And yet, even before 1914 it was becoming obvious that railways had an alternative and rather subversive role for an empire like Russia's. One of the most interesting things about the 1905 revolution in Russia, the first real tremor that shakes the czarist system is how the revolution spread along railroads, and it was often in railway towns that unrest first occurred. That was also, interestingly, where pogroms happened, and the interaction of revolutionary activity and anti-Semitic activity is one of the things that make 1905 very, very interesting, a harbinger of what lies ahead. People are simultaneously protesting against czarist incompetence in the Russo-Japanese war and beating up or even murdering local Jews as if they are in some sense to blame for foreign defeat.
So, there's a very, very subtle process going on. It turns out that railways aren't just for transporting troops. They can also transport seditious ideas. It's clear that the notion that the Jews were in some ways to blame spreads along railway lines. The [fact] that they've beaten up the Jews in town X is reported in town Y and it comes along the railway line and happens there. So, railways have that role.
They play, of course, another role altogether, an even more horrific role, in the interwar period when they become the means of transporting ethnic minorities to their deaths. We all think of cattle trucks in connection with the Holocaust but actually the Germans were latecomers to this technique because the Turks had used railroads to transport Armenians to the deserts of Syria, and Stalin had used cattle trucks to transport ethnic minorities all over the Soviet Union if he didn't trust them. So, railways are very much a key part of this story, and they are transformed from instruments of warfare or modes of transport for commerce into revolutionary conduits and ultimately into engines of genocide.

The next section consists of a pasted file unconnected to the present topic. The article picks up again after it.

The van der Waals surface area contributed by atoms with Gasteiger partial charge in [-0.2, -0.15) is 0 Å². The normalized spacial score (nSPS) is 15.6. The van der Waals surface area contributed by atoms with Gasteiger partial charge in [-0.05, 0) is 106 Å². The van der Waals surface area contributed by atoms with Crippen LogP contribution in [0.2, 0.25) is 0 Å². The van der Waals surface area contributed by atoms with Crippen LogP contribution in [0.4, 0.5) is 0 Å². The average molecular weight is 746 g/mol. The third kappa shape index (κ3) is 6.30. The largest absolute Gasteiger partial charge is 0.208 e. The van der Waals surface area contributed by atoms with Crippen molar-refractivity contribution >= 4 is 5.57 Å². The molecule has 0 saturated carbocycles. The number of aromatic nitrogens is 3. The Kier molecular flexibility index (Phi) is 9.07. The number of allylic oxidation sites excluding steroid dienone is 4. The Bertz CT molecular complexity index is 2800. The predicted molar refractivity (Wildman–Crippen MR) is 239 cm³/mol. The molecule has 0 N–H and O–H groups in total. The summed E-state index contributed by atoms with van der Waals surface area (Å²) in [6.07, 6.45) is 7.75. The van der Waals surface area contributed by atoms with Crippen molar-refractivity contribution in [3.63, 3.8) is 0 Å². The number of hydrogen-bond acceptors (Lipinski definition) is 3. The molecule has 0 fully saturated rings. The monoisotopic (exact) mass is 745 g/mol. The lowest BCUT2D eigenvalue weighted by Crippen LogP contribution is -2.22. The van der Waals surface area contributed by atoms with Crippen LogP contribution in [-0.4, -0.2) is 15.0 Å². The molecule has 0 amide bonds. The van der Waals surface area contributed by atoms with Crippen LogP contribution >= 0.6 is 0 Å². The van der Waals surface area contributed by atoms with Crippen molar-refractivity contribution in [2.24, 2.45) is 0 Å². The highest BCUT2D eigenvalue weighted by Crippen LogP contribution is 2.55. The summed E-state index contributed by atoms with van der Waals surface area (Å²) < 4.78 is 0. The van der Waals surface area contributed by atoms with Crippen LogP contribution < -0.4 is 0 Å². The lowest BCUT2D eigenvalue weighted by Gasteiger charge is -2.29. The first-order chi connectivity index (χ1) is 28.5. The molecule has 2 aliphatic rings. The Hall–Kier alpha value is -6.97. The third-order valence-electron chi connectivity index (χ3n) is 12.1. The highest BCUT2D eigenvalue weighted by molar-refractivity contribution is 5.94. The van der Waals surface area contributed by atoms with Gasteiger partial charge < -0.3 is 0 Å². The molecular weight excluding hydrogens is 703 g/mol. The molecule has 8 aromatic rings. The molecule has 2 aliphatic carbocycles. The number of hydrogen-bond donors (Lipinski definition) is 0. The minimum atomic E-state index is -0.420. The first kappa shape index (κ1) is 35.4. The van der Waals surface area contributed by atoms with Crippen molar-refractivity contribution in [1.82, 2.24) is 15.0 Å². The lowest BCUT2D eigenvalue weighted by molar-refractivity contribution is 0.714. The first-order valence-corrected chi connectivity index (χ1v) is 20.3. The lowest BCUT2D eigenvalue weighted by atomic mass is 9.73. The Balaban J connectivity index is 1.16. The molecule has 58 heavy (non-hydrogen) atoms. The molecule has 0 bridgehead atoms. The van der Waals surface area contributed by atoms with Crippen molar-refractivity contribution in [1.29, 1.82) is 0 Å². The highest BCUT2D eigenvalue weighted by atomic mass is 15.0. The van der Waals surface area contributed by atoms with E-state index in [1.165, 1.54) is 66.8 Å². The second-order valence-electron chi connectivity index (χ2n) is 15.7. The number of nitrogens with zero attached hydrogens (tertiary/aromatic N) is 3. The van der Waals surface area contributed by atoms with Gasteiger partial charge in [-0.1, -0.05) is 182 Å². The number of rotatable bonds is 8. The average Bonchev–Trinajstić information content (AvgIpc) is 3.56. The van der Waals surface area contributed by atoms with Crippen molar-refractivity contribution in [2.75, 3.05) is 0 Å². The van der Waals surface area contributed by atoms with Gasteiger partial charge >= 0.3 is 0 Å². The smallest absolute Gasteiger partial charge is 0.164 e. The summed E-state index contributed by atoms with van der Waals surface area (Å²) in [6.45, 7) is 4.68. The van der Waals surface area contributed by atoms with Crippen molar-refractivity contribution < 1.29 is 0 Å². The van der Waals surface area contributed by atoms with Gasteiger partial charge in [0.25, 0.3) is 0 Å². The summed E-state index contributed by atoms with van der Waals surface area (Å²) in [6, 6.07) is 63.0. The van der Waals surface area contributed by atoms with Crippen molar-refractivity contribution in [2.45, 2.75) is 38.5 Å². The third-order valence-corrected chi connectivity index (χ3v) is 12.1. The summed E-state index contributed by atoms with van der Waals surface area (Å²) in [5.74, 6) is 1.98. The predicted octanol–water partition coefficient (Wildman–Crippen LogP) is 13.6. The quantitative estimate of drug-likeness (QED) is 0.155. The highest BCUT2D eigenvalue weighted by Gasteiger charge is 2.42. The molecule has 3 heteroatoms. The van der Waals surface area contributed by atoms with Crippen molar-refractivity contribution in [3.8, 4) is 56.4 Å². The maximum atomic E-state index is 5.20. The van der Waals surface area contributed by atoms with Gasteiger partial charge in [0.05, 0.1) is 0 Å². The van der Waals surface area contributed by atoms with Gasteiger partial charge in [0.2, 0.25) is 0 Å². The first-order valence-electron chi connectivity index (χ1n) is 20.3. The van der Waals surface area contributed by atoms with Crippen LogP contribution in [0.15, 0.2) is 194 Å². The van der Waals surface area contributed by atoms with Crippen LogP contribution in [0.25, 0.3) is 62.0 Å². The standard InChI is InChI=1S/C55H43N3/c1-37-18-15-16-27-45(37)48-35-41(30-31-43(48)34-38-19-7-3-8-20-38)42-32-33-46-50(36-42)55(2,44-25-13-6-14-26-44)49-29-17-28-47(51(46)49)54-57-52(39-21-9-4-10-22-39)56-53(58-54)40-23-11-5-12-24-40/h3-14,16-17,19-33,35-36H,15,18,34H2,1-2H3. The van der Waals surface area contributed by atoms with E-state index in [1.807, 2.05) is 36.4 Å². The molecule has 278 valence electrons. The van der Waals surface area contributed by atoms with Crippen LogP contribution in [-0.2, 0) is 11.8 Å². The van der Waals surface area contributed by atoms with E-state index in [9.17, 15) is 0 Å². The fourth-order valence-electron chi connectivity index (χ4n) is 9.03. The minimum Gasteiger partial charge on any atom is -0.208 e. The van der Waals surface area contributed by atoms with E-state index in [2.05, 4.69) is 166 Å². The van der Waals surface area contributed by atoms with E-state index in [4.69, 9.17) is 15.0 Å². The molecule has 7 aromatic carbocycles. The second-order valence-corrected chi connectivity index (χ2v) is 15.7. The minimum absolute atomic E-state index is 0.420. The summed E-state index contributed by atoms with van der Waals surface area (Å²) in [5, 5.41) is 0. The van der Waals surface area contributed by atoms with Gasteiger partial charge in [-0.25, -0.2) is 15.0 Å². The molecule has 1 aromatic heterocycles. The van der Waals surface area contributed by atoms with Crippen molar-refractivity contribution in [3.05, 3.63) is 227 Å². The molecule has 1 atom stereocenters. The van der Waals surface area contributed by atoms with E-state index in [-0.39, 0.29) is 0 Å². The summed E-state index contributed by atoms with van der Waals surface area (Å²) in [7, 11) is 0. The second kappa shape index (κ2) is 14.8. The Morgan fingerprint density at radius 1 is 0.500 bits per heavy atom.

The third component of your analysis is looking at economic volatility during this period. You're suggesting that at some point in their evolution, empires bring economic stability because integration is occurring within them, but the larger global events during this period become near catastrophic as Germany has to repay its World War I debts. Talk a little about that.
Yes, economic volatility is a really important concept, partly because it reminds us that ups can be destabilizing, as well as downs, and what I'm interested in when I talk about volatility is precisely the frequency and amplitude of economic change.
We've forgotten what it's like to be in a recession. The last ten or so years have been among the most smoothly run, least volatile periods in all economic history, particularly in the United States, but also in Western Europe. But it wasn't like this in the early twentieth century, and it certainly wasn't like this in the mid-twentieth century, when growth would fluctuate very violently from huge booms to sudden dramatic busts, the most famous, of course, being the Great Depression. My argument is that [this understanding] helps us with the timing of extreme violence. There's no doubt that a multiethnic society comes under great strain when volatility surges. Even in good times, you get complaints about who benefits from what we would now call globalization. The benefits of rapid growth aren't evenly distributed in, say, czarist Russia, or in Turkey. They're actually quite often skewed towards ethnic minorities who tend to be taking advantage more successfully of the economic opportunities of a global economy. And then along come the bad times, and that's the moment at which the majority may turn around and say, look, the scapegoats are there in their big, fancy houses, the people who made the money in the good times.
So, volatility is critical for our understanding of why a multiethnic society can tear itself apart. In relatively stable times neighbors may live quite peacefully next door to neighbors of a different ethnic or sectarian group, but when things are all over the map economically, those relations are likely to become strained. I think the book shows that quite convincingly. It helps us certainly to understand the timing of violence. It was much more likely to happen in say the 1930s and 1940s than in any previous or succeeding decade.